Hamline University in Minnesota has been embroiled in controversy after an adjunct art history professor said she was dismissed following complaints over her use of images depicting the prophet Muhammad during a lecture last fall. In recent weeks, the incident at the small liberal arts college has spilled into broader view and raised questions about campus inclusion, religious discrimination and academic freedom.
On Tuesday, attorneys for the professor, Erika López Prater, served Hamline with a lawsuit that, among other claims, alleges religious discrimination and defamation by the school. López Prater, through her lawyer, and Hamline University declined to comment on the lawsuit Wednesday.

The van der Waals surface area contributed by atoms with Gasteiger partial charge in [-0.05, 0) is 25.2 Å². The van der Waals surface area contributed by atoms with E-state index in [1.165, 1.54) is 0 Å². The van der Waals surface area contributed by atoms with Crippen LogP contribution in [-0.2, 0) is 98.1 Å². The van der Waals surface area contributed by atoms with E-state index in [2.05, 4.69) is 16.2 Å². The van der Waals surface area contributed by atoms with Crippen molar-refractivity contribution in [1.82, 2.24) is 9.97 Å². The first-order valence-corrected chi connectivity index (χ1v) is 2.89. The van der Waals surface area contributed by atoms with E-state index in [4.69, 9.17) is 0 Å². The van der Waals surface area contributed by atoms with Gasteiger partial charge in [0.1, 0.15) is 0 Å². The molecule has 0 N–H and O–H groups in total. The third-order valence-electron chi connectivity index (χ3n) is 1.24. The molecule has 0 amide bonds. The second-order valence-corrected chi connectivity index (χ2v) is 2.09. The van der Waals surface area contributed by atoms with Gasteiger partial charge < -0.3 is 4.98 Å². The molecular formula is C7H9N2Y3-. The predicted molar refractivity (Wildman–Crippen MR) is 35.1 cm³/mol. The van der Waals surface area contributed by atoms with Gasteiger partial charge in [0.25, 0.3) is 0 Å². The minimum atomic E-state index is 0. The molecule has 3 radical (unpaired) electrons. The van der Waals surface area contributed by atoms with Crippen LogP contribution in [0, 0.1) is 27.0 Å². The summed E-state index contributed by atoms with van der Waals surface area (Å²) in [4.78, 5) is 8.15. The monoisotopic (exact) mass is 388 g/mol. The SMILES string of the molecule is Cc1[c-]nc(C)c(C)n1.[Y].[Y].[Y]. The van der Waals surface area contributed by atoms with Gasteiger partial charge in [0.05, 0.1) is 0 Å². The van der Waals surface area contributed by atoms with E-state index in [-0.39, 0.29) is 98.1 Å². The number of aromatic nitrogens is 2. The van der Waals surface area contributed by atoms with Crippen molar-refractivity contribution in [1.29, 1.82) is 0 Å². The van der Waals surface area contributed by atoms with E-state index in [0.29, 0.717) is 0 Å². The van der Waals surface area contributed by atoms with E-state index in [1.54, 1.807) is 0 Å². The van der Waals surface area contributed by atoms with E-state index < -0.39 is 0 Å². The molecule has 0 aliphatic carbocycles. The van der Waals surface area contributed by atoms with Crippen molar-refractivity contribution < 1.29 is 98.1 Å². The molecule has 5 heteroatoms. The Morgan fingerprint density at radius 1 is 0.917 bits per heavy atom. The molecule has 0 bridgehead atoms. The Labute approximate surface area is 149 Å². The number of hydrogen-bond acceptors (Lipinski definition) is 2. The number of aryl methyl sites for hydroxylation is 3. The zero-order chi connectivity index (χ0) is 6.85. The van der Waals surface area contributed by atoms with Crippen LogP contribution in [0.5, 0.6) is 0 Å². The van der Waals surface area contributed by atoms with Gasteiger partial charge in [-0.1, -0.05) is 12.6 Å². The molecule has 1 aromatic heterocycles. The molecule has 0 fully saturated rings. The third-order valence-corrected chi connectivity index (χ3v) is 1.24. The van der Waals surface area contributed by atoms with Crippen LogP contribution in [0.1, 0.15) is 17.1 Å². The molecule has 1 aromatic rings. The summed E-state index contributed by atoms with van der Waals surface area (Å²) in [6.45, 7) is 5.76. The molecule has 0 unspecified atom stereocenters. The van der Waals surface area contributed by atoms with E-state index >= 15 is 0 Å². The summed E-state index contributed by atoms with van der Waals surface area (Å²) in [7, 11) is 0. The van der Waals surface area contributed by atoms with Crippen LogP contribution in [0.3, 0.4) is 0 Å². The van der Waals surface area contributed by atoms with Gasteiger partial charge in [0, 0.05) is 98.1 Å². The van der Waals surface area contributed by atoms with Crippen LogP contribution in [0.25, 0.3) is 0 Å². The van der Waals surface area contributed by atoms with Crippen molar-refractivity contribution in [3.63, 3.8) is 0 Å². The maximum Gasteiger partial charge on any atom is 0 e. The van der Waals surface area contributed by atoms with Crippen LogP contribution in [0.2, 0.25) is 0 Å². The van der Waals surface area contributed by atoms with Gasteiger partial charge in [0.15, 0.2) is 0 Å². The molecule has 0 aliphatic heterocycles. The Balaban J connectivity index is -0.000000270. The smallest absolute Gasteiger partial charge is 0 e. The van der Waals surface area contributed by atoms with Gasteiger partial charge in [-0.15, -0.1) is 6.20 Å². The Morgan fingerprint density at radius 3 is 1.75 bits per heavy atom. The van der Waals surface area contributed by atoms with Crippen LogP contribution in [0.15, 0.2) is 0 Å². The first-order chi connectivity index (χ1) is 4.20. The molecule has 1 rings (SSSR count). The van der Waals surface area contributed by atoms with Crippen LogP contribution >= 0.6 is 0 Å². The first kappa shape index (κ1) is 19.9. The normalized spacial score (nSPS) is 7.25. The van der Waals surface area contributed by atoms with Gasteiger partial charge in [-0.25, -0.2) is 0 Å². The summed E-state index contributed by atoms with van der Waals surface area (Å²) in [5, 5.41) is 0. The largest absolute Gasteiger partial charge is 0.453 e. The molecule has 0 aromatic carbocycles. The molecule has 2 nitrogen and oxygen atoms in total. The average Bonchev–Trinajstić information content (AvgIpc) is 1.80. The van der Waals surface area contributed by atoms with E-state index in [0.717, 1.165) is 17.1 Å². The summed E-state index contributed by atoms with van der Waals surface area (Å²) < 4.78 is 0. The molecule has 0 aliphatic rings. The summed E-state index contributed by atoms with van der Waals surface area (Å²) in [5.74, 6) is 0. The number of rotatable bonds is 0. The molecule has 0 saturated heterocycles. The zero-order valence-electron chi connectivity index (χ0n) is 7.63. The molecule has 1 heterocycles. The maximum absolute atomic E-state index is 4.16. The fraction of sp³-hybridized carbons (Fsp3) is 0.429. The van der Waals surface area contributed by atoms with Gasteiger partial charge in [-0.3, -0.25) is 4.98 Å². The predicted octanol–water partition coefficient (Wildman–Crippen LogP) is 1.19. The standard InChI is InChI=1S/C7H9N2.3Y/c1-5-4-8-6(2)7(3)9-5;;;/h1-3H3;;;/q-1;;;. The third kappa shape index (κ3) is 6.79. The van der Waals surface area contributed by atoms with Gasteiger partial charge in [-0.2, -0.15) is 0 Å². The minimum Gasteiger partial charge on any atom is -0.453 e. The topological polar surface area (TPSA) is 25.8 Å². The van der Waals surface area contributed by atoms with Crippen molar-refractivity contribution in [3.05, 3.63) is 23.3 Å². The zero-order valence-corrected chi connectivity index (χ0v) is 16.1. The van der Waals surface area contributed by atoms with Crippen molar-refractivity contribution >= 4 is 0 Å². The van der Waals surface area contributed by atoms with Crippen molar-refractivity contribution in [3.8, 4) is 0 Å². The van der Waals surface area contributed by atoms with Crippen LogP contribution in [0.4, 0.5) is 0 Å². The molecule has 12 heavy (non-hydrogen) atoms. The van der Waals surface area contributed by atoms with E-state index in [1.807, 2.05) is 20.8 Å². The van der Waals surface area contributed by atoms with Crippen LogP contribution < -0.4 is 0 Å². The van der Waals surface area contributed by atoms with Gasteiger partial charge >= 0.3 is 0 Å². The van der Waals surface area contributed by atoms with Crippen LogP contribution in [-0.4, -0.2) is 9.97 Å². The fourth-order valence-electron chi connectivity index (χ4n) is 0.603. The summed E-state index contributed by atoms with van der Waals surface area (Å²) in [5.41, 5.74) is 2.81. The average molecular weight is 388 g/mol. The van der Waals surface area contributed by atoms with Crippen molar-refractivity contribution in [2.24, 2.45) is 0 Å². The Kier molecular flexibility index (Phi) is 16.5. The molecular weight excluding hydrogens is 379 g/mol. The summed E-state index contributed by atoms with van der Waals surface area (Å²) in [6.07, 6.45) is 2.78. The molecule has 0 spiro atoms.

The situation has thrust Hamline, a private university in St. Paul that enrolls about 1,800 undergrads, into the national spotlight — for “all the wrong reasons,” the student newspaper lamented. Scholars in art history and other disciplines have been outraged by what they see as an affront to academic liberty and confused how sharing the medieval paintings of Muhammad made by Muslimscould be construed as Islamophobic, as Hamline suggested before backtracking. Some of Hamline’s Muslim students, who are a minority at the school, and their allies have said that showing images of the prophet in any form is an attack on their core beliefs and that academic institutions have a right to restrict speech that creates a hateful or hostile environment.